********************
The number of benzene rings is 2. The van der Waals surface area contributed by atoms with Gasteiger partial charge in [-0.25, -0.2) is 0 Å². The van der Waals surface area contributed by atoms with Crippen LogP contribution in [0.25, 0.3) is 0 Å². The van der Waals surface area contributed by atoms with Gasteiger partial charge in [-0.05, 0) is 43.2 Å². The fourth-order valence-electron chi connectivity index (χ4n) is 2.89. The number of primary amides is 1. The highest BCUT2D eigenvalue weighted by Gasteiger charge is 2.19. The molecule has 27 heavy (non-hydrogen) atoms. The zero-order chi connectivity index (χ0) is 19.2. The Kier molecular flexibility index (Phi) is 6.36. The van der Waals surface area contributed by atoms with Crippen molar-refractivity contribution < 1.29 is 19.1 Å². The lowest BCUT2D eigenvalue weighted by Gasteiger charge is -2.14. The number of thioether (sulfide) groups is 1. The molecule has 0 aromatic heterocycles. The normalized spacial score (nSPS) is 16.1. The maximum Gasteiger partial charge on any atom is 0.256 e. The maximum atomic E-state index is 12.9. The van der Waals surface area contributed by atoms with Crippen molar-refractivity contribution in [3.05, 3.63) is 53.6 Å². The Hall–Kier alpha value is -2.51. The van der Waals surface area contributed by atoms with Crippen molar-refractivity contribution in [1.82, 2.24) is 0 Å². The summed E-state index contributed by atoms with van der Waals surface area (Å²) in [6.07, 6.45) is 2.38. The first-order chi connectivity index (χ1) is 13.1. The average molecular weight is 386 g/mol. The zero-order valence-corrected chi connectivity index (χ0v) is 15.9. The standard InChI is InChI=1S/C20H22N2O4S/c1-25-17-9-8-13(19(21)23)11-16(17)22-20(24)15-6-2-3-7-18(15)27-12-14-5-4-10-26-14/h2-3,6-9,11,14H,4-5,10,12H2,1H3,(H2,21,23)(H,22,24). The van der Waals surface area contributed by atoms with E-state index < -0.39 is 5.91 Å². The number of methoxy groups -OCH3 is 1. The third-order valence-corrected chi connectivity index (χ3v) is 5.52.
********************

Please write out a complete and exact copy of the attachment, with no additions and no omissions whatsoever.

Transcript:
The number of benzene rings is 2. The van der Waals surface area contributed by atoms with Gasteiger partial charge in [-0.25, -0.2) is 0 Å². The van der Waals surface area contributed by atoms with Crippen LogP contribution in [0.25, 0.3) is 0 Å². The van der Waals surface area contributed by atoms with Gasteiger partial charge in [-0.05, 0) is 43.2 Å². The fourth-order valence-electron chi connectivity index (χ4n) is 2.89. The number of primary amides is 1. The highest BCUT2D eigenvalue weighted by Gasteiger charge is 2.19. The molecule has 27 heavy (non-hydrogen) atoms. The zero-order chi connectivity index (χ0) is 19.2. The Kier molecular flexibility index (Phi) is 6.36. The van der Waals surface area contributed by atoms with Crippen molar-refractivity contribution < 1.29 is 19.1 Å². The lowest BCUT2D eigenvalue weighted by Gasteiger charge is -2.14. The number of thioether (sulfide) groups is 1. The molecule has 0 aromatic heterocycles. The normalized spacial score (nSPS) is 16.1. The maximum Gasteiger partial charge on any atom is 0.256 e. The maximum atomic E-state index is 12.9. The van der Waals surface area contributed by atoms with Crippen molar-refractivity contribution in [3.05, 3.63) is 53.6 Å². The Hall–Kier alpha value is -2.51. The van der Waals surface area contributed by atoms with Crippen molar-refractivity contribution in [1.82, 2.24) is 0 Å². The summed E-state index contributed by atoms with van der Waals surface area (Å²) in [6.07, 6.45) is 2.38. The first-order chi connectivity index (χ1) is 13.1. The average molecular weight is 386 g/mol. The zero-order valence-corrected chi connectivity index (χ0v) is 15.9. The standard InChI is InChI=1S/C20H22N2O4S/c1-25-17-9-8-13(19(21)23)11-16(17)22-20(24)15-6-2-3-7-18(15)27-12-14-5-4-10-26-14/h2-3,6-9,11,14H,4-5,10,12H2,1H3,(H2,21,23)(H,22,24). The van der Waals surface area contributed by atoms with E-state index < -0.39 is 5.91 Å². The number of methoxy groups -OCH3 is 1. The third-order valence-corrected chi connectivity index (χ3v) is 5.52.